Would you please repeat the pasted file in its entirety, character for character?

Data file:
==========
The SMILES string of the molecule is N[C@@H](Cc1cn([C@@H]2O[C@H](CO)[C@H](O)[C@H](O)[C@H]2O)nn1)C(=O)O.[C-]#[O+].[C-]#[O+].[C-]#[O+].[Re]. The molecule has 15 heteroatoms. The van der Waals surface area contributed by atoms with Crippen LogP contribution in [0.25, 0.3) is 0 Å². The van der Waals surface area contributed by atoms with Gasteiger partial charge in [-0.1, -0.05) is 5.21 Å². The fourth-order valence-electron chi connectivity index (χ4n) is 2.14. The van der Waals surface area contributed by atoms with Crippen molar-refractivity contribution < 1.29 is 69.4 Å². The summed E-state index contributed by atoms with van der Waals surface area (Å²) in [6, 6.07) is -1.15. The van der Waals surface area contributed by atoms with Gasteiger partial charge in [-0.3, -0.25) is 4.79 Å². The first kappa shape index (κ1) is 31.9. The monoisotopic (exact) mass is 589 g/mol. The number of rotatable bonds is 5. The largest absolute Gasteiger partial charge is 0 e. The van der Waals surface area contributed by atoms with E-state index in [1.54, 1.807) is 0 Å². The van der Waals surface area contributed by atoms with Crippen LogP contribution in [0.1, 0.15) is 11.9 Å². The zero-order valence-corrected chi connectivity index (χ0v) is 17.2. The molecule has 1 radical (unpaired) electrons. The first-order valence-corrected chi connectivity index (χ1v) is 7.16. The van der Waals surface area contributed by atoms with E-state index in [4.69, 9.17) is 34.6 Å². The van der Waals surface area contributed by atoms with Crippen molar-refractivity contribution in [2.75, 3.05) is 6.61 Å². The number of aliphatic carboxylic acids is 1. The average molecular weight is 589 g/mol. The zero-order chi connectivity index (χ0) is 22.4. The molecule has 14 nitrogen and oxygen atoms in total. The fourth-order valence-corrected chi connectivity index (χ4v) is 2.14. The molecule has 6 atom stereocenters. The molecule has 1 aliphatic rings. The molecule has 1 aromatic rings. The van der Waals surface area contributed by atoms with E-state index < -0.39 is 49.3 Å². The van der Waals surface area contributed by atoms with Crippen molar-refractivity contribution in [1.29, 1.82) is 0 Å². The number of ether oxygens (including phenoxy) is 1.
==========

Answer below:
The SMILES string of the molecule is N[C@@H](Cc1cn([C@@H]2O[C@H](CO)[C@H](O)[C@H](O)[C@H]2O)nn1)C(=O)O.[C-]#[O+].[C-]#[O+].[C-]#[O+].[Re]. The molecule has 15 heteroatoms. The van der Waals surface area contributed by atoms with Crippen LogP contribution in [0.25, 0.3) is 0 Å². The van der Waals surface area contributed by atoms with Gasteiger partial charge in [-0.1, -0.05) is 5.21 Å². The fourth-order valence-electron chi connectivity index (χ4n) is 2.14. The van der Waals surface area contributed by atoms with Crippen molar-refractivity contribution < 1.29 is 69.4 Å². The summed E-state index contributed by atoms with van der Waals surface area (Å²) in [6, 6.07) is -1.15. The van der Waals surface area contributed by atoms with Gasteiger partial charge in [-0.3, -0.25) is 4.79 Å². The first kappa shape index (κ1) is 31.9. The monoisotopic (exact) mass is 589 g/mol. The number of rotatable bonds is 5. The largest absolute Gasteiger partial charge is 0 e. The van der Waals surface area contributed by atoms with E-state index in [1.54, 1.807) is 0 Å². The van der Waals surface area contributed by atoms with Crippen LogP contribution in [0.1, 0.15) is 11.9 Å². The zero-order valence-corrected chi connectivity index (χ0v) is 17.2. The molecule has 1 radical (unpaired) electrons. The first-order valence-corrected chi connectivity index (χ1v) is 7.16. The van der Waals surface area contributed by atoms with E-state index in [4.69, 9.17) is 34.6 Å². The van der Waals surface area contributed by atoms with Crippen molar-refractivity contribution in [2.75, 3.05) is 6.61 Å². The number of aliphatic carboxylic acids is 1. The average molecular weight is 589 g/mol. The zero-order chi connectivity index (χ0) is 22.4. The molecule has 14 nitrogen and oxygen atoms in total. The fourth-order valence-corrected chi connectivity index (χ4v) is 2.14. The molecule has 6 atom stereocenters. The molecule has 1 aliphatic rings. The molecule has 1 aromatic rings. The van der Waals surface area contributed by atoms with E-state index < -0.39 is 49.3 Å². The van der Waals surface area contributed by atoms with Crippen molar-refractivity contribution in [1.29, 1.82) is 0 Å². The number of ether oxygens (including phenoxy) is 1.